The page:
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Back to the original post, is it possible, that your point of origination was at a lower altitude than you destination? Depends on a lot of things of course such as distance and wind speed/direction, but if the one was predominately up and the other was predominately down, well .... if you do the same trip again, try reversing the brands of gas ...

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I was disappointed to find that I only got about 17.5 miles per gallon for mostly freeway driving.

On the return trip I got 24.5 miles per gallon which is about what I expected.

I didn't think I would see such a dramatic difference between the different brands of gas. I just filled up with another tank of the BP so I can compare my mileage around town.

Has anyone else had this experience?

Something's fishy here. That's a pretty dramatic change in mileage. I personally doubt it's due to the brand of gasoline that you are using. I'm guessing its purely coincidental. I have used every kind of gas under the sun and never noticed anything like you are describing.

the 17.5 number sounds pretty typical for a mix of local and highway driving. That would make sense if you drove around locally once you got to your destination. the 24.5 number is pretty darn good. I don't think I ever got that good mileage on either of my STS's. 23 was about the best I ever got over a long trip.

Weather, traffic, tire pressure, weight and especially driving habits will all add variables to the equation. I have found that I get my best gas mileage when I am paying attention to my gas milelage and adjust my driving habits accordingly. I have also found I can get slightly better mileage with the cruise control off.

What are you using to determine your mileage? The DIC? Did you reset the AVG MPG at the beginning and end of each trip? Or did you use the miles driven divided by the quantity of gas added?

In any case, there would be no way to know for sure unless you did a more controlled scientific type of study. Try doing the exact same trip 10 times taking the extra effort to eliminate all other variables. Then you'd have something. It is an interesting question though.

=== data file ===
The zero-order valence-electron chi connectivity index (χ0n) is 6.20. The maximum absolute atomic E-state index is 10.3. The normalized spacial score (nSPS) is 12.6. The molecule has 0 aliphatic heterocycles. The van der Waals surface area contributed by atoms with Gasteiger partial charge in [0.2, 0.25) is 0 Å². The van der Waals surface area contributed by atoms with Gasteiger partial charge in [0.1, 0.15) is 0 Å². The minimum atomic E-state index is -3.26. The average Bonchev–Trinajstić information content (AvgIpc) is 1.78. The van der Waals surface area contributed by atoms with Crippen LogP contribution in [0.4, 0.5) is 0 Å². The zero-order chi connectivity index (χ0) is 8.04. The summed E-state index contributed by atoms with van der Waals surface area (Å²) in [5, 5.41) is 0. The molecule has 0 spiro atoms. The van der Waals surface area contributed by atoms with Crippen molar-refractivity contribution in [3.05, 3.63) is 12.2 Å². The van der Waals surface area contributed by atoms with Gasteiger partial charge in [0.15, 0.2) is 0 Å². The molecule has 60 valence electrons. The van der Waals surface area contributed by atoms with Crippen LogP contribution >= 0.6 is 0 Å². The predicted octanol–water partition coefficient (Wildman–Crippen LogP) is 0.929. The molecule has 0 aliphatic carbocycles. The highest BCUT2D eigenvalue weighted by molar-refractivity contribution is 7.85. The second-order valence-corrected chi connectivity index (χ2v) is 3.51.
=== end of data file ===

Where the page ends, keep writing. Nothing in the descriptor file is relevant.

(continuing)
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Marika, what the Reps from Exxon and Mobil were saying MIGHT be true, if there was an Exxon or Mobil refinery in NJ. I don't think that there is. Most of the gasoline you are getting is probably refined in Aruba or Venezuela, so you can throw most of that commentary out the window. There has not been a new refinery built in the U.S. for a VERY long time. This is due to the strict environmental regulations that must be met in the states. It would be like putting a BIG catalytic converter on a whole plant. You think gas is expensive now? Just think what it would cost if you had to pay to build a refinery from the ground up!

Actually, Port Elizabeth, New Jersey IS the main reason why gas is still so low in New Jersey. It's a refinery and all the trucks load up there to take the gas to the stations. The truck drivers tell me it's all the same gas that comes out of one pipeline, it's the additives that make the different name and non-name brands.

There are other refineries located in New Jersey as well but they are not producing at the capacity that's found in Port Elizabeth.